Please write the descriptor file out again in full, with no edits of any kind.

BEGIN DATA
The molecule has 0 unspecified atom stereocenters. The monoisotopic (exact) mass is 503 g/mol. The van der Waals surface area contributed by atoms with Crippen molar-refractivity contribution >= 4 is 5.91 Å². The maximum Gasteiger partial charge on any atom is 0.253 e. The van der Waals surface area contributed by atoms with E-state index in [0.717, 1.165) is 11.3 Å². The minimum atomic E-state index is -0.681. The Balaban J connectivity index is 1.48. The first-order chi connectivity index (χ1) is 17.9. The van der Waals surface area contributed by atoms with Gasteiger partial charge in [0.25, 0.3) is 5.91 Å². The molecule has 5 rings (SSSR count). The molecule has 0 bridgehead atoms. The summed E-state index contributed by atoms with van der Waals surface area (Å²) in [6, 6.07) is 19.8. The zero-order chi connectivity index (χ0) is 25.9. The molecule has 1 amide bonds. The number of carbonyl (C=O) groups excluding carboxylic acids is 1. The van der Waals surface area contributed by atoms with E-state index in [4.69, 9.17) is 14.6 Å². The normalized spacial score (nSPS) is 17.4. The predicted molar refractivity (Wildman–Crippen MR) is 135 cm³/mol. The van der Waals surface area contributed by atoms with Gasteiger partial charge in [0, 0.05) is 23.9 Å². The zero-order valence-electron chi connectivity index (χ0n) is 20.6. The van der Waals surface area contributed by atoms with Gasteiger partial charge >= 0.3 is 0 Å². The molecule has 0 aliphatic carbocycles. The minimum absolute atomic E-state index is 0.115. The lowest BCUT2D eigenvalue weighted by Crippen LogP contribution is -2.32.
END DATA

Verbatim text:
The molecule has 0 unspecified atom stereocenters. The monoisotopic (exact) mass is 503 g/mol. The van der Waals surface area contributed by atoms with Crippen molar-refractivity contribution >= 4 is 5.91 Å². The maximum Gasteiger partial charge on any atom is 0.253 e. The van der Waals surface area contributed by atoms with E-state index in [0.717, 1.165) is 11.3 Å². The minimum atomic E-state index is -0.681. The Balaban J connectivity index is 1.48. The first-order chi connectivity index (χ1) is 17.9. The van der Waals surface area contributed by atoms with Gasteiger partial charge in [0.25, 0.3) is 5.91 Å². The molecule has 5 rings (SSSR count). The molecule has 0 bridgehead atoms. The summed E-state index contributed by atoms with van der Waals surface area (Å²) in [6, 6.07) is 19.8. The zero-order chi connectivity index (χ0) is 25.9. The molecule has 1 amide bonds. The number of carbonyl (C=O) groups excluding carboxylic acids is 1. The van der Waals surface area contributed by atoms with E-state index in [4.69, 9.17) is 14.6 Å². The normalized spacial score (nSPS) is 17.4. The predicted molar refractivity (Wildman–Crippen MR) is 135 cm³/mol. The van der Waals surface area contributed by atoms with Gasteiger partial charge in [0, 0.05) is 23.9 Å². The zero-order valence-electron chi connectivity index (χ0n) is 20.6. The van der Waals surface area contributed by atoms with Gasteiger partial charge >= 0.3 is 0 Å². The molecule has 0 aliphatic carbocycles. The minimum absolute atomic E-state index is 0.115. The lowest BCUT2D eigenvalue weighted by Crippen LogP contribution is -2.32.